The new Beavers stadium is homeless:
How about Lents Park? Nah—we need it closer to the city center. OK, knock down Memorial Coliseum? Nope. How about behind the Coliseum? Won’t fit. OK…um…how ’bout Lents Park?
The baseball stadium debacle reminds me of middle school. Invariably there is that guy who will hedge his romantic bets—that is, he pulls out all stops to land the school hottie, but simultaneously strings Mousy Molly along. Worst case, he’s got a sweet girl with chestnut–brown locks to take home to Mom for meatloaf and wholesome conversation. But best case, he’s got the busty blonde with a "fast" reputation, and a chance to partake in the morally questionable goings–on hidden in dark corners at school dances.
Well, it’s time to take Lents home and make an honest woman of her.
But residents in Lents are frustrated by Portland’s top brass playing the tease and deny game. Even worse, the price tag for the new stadium has neighborhood leaders reaching for the Tums. Merritt Paulson, the Beavers owner, promised to provide 12.5 million to help construct the stadium in the Rose Quarter: "I can’t see doing anything like that anywhere else other than the coliseum site…That’s such an unusually good site that we really extended ourselves in terms of personal protections," he said. Not so in Lents—Paulson has scaled back his personal contribution and proposed that the Lents Urban Renewal Area pick up eighty percent (forty-two million dollars) of the bill.
The discussion over whether the Beavers stadium will turn Lents and its humble streets into an "unusually good site" is the crux of the problem: Paulson and Co. promise the revenue derived from the spectacular new complex will more than accomplish the Urban Renewal Area’s revitalization goals; neighborhood leaders worry that the redistribution of funds will further depress the already suffering affordable housing market. The Oregon Opportunity Network weighed in today with a press release arguing that "almost half of Lents residents spend more than 30% of their income on housing, and fewer than 25% of Lents residents can afford market rate homes built in Lents."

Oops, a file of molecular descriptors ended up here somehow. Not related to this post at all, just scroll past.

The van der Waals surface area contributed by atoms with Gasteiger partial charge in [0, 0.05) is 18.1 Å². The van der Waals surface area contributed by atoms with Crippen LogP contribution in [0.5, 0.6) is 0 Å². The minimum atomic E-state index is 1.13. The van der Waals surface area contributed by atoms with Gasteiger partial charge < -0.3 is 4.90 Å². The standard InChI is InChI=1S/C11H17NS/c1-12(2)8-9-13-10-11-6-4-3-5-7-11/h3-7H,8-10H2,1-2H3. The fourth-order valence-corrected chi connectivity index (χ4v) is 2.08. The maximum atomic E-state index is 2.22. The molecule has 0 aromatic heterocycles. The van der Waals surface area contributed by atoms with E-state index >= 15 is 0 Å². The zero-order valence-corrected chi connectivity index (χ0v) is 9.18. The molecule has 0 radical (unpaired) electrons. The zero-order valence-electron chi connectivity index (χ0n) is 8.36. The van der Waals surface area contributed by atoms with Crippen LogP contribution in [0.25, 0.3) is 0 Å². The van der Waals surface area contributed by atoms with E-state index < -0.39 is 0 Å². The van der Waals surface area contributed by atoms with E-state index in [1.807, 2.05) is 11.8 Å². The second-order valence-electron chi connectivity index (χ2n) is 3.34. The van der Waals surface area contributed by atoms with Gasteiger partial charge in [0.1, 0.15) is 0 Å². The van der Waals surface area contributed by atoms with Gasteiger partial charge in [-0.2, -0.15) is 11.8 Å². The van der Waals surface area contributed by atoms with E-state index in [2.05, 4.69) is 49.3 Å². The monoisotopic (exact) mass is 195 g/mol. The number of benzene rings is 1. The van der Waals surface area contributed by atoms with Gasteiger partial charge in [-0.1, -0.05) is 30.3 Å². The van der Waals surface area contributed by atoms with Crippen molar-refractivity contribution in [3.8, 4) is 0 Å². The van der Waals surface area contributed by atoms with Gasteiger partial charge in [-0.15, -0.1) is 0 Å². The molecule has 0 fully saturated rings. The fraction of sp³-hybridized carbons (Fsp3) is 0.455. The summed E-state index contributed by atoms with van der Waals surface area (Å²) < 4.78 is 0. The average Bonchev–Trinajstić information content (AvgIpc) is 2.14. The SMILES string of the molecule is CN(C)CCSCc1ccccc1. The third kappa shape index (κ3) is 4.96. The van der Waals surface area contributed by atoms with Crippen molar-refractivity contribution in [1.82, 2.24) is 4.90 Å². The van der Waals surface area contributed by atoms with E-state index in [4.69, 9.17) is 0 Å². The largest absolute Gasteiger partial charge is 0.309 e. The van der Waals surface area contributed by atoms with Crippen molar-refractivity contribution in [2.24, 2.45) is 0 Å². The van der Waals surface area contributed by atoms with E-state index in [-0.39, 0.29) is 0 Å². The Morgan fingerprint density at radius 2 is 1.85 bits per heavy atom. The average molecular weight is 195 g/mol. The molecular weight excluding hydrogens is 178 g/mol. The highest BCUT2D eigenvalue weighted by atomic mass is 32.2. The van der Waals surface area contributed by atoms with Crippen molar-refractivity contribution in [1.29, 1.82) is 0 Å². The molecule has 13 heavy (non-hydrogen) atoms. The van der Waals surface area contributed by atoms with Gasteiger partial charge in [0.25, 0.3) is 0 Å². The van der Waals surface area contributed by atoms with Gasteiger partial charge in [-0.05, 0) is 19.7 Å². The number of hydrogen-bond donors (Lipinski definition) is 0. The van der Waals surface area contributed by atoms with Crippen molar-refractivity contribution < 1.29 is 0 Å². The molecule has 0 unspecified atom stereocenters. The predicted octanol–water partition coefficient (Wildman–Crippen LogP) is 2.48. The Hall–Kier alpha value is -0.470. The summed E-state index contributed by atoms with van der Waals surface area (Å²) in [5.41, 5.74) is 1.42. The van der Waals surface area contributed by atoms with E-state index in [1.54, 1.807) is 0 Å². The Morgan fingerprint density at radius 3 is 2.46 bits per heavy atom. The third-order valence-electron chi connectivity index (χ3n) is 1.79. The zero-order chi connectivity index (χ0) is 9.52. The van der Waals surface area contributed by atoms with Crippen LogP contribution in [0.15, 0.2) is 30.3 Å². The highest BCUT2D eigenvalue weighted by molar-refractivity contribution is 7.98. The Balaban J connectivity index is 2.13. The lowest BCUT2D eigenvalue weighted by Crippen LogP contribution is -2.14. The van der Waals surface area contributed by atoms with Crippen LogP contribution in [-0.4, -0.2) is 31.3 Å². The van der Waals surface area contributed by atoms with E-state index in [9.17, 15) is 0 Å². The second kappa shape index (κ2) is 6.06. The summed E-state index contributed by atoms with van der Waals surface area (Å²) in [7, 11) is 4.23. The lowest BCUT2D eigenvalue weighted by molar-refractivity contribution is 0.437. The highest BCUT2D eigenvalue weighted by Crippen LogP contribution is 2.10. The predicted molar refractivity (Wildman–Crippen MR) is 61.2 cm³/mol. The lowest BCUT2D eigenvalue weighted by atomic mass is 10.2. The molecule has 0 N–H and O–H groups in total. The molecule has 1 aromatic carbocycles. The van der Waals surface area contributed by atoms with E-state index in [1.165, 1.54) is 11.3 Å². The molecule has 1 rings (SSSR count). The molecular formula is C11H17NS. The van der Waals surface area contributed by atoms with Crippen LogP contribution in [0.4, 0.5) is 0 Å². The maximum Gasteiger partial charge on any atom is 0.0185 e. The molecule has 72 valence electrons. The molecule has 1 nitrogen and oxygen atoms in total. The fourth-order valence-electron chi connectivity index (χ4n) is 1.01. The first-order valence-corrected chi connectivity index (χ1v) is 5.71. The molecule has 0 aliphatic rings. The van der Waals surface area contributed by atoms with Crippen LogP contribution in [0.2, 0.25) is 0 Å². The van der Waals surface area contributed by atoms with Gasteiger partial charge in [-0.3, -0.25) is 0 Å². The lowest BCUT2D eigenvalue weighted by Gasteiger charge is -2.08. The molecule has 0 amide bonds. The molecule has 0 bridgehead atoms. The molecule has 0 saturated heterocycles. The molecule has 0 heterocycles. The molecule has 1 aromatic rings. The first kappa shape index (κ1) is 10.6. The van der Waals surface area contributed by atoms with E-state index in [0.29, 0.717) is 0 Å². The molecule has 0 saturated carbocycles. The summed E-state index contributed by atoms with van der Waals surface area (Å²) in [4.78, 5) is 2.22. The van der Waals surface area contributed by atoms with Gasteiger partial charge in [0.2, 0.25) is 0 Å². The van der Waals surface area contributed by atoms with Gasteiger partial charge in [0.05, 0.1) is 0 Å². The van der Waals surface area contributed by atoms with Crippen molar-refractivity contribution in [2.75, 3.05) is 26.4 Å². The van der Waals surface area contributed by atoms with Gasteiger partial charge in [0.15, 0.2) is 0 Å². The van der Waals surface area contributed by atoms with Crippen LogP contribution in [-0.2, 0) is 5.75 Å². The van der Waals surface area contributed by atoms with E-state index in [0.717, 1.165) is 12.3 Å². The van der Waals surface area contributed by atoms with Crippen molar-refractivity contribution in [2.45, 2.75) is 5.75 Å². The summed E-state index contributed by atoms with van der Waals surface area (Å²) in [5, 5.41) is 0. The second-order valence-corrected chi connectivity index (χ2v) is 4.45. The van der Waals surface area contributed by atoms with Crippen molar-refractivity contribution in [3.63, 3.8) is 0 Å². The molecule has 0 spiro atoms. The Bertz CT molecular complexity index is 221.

But short on stadium site options, Paulson and city leaders are pushing hard to ink the deal with Lents. (Perhaps impatience runs in the Paulson family—remember Daddy Paulson and TARP a few months back?)
Residents and advocates for urban investment in Lents have much to hope for. Despite suffering from one of the highest foreclosure rates in Portland, first–time buyers are still planting their flags in the neighborhood soil. And despite its violent history and struggle with the scourge of methamphetamines, violent crime numbers have fallen considerably since 2005. The next step is throwing money behind that momentum. A green light for the Stadium means plans to revitalize the Town Center, improve traffic safety, and stimulate small business growth all get the axe—at least for the next five years.
So what do you think? Do you agree with Paulson and city leaders that the new stadium is a viable alternative in lieu of Lents’ slated revitalization initiative? Or, do you subscribe to Stanford economist Roger Noll’s theory that the Stadium’s concession revenue will not bleed into the community? Has Lents—like poor Mousy Molly—just won the Good Enough Award?